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June 1980

Povidone Panniculitis: Polyvinylpyrrolidone Panniculitis

Author Affiliations

From the Department of Dermatology, Mayo Clinic and Mayo Foundation, Rochester, Minn.

Arch Dermatol. 1980;116(6):704-706. doi:10.1001/archderm.1980.01640300092029

• Multiple subcutaneous nodules and recurrent flu-like episodes developed in a 60-year-old woman after she had received local intramuscular injections of procaine povidone for a seven-year period. A skin biopsy specimen showed distinctive grayblue material in the histiocytes in sections stained with hematoxylin-eosin. Povidone is an inert substance that may accumulate in multiple organs, including the skin. Its presence can be verified by its affinity for special stains or by spectrophotometric analysis. In our patient, ultrastructural study showed amorphous intrahistiocytic deposits in the tissues. Previous reports have indicated that this substance may eventually accumulate in noninjected skin sites and may lead to pulmonary and arthritic symptoms in some patients, but no other patients, to our knowledge, have had complications associated with fever.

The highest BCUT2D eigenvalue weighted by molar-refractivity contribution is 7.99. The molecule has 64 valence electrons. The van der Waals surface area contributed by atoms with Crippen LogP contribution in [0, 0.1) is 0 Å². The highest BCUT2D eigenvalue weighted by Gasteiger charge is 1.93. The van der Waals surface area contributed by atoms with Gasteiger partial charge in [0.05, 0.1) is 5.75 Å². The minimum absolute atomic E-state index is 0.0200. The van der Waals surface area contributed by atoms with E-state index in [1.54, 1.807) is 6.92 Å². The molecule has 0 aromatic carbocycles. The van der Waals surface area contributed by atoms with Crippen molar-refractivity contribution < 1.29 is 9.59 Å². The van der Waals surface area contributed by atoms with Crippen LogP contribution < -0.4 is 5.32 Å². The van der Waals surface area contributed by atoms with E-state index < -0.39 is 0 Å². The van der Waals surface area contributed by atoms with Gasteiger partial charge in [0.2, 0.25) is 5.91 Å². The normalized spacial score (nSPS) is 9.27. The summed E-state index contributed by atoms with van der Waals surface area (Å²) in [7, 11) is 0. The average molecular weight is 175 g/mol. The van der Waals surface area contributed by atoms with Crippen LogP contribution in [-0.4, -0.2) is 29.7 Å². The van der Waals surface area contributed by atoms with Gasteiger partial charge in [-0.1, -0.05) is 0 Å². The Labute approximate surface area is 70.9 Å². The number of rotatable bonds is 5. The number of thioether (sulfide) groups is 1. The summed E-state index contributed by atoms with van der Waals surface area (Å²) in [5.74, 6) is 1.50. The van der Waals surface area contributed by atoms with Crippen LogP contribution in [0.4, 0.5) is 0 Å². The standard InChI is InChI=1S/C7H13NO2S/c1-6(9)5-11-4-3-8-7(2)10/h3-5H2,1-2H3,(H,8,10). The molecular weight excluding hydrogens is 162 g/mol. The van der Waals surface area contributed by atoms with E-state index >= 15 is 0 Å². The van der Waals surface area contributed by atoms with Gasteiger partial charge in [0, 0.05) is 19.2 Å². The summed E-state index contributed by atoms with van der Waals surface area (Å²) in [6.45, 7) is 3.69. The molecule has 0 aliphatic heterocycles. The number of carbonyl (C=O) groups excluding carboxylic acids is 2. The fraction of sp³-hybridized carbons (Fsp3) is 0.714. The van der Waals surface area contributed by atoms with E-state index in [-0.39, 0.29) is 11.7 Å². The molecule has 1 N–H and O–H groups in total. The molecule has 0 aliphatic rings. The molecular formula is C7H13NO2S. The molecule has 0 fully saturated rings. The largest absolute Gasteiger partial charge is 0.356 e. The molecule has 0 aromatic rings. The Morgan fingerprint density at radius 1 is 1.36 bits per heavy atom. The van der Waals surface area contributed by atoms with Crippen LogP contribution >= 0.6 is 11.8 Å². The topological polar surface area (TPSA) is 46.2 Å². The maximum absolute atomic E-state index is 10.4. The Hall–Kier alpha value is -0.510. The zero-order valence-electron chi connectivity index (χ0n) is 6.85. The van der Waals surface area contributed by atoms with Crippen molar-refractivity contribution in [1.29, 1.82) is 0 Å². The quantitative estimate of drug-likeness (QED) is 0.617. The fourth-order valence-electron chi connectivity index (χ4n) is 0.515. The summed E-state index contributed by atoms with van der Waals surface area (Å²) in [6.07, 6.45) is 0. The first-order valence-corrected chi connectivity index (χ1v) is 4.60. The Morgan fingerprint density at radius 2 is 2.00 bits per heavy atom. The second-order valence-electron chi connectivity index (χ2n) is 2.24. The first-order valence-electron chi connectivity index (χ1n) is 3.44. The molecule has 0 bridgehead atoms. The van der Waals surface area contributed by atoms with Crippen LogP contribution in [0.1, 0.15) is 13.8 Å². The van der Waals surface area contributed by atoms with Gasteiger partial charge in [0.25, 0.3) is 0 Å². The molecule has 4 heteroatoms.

(Arch Dermatol 116:704-706, 1980)

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